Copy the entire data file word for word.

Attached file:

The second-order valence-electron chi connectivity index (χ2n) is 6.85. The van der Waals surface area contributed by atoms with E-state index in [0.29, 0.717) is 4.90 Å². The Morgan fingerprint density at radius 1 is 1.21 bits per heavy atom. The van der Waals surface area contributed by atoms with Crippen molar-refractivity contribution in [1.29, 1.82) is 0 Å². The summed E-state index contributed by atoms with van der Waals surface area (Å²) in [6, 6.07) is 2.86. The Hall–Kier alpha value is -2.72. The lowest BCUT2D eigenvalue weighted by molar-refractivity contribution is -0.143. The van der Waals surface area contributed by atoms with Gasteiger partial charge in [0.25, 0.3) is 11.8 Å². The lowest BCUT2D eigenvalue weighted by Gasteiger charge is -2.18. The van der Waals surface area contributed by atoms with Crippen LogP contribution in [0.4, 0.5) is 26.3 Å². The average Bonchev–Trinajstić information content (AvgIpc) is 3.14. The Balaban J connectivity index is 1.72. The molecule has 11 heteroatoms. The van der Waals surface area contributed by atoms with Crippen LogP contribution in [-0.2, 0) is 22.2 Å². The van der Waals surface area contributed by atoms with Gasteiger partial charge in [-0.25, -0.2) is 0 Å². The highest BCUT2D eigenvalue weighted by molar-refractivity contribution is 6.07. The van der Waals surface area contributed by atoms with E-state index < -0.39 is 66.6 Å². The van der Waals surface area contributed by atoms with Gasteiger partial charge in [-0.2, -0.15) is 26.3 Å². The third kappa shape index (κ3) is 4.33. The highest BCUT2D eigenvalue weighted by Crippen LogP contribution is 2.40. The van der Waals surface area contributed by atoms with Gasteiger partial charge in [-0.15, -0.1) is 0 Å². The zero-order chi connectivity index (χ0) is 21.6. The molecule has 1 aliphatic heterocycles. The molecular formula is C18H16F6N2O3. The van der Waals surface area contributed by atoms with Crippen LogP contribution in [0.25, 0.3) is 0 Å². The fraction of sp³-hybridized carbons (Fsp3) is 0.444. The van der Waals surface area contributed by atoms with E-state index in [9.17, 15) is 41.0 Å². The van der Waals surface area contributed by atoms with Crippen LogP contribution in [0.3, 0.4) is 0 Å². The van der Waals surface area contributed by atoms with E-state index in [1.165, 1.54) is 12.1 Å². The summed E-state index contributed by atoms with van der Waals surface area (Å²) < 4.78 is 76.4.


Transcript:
The second-order valence-electron chi connectivity index (χ2n) is 6.85. The van der Waals surface area contributed by atoms with E-state index in [0.29, 0.717) is 4.90 Å². The Morgan fingerprint density at radius 1 is 1.21 bits per heavy atom. The van der Waals surface area contributed by atoms with Crippen molar-refractivity contribution in [1.29, 1.82) is 0 Å². The summed E-state index contributed by atoms with van der Waals surface area (Å²) in [6, 6.07) is 2.86. The Hall–Kier alpha value is -2.72. The lowest BCUT2D eigenvalue weighted by molar-refractivity contribution is -0.143. The van der Waals surface area contributed by atoms with Gasteiger partial charge in [0.25, 0.3) is 11.8 Å². The lowest BCUT2D eigenvalue weighted by Gasteiger charge is -2.18. The van der Waals surface area contributed by atoms with Crippen LogP contribution in [0.4, 0.5) is 26.3 Å². The average Bonchev–Trinajstić information content (AvgIpc) is 3.14. The Balaban J connectivity index is 1.72. The molecule has 11 heteroatoms. The van der Waals surface area contributed by atoms with Crippen LogP contribution in [-0.2, 0) is 22.2 Å². The van der Waals surface area contributed by atoms with Gasteiger partial charge in [-0.25, -0.2) is 0 Å². The highest BCUT2D eigenvalue weighted by molar-refractivity contribution is 6.07. The van der Waals surface area contributed by atoms with E-state index < -0.39 is 66.6 Å². The van der Waals surface area contributed by atoms with Gasteiger partial charge in [-0.2, -0.15) is 26.3 Å². The third kappa shape index (κ3) is 4.33. The highest BCUT2D eigenvalue weighted by Crippen LogP contribution is 2.40. The van der Waals surface area contributed by atoms with Gasteiger partial charge in [-0.15, -0.1) is 0 Å². The zero-order chi connectivity index (χ0) is 21.6. The molecule has 1 aliphatic heterocycles. The molecular formula is C18H16F6N2O3. The van der Waals surface area contributed by atoms with Crippen LogP contribution in [0.25, 0.3) is 0 Å². The fraction of sp³-hybridized carbons (Fsp3) is 0.444. The van der Waals surface area contributed by atoms with E-state index in [9.17, 15) is 41.0 Å². The van der Waals surface area contributed by atoms with Crippen LogP contribution in [0.3, 0.4) is 0 Å². The van der Waals surface area contributed by atoms with E-state index in [1.165, 1.54) is 12.1 Å². The summed E-state index contributed by atoms with van der Waals surface area (Å²) < 4.78 is 76.4.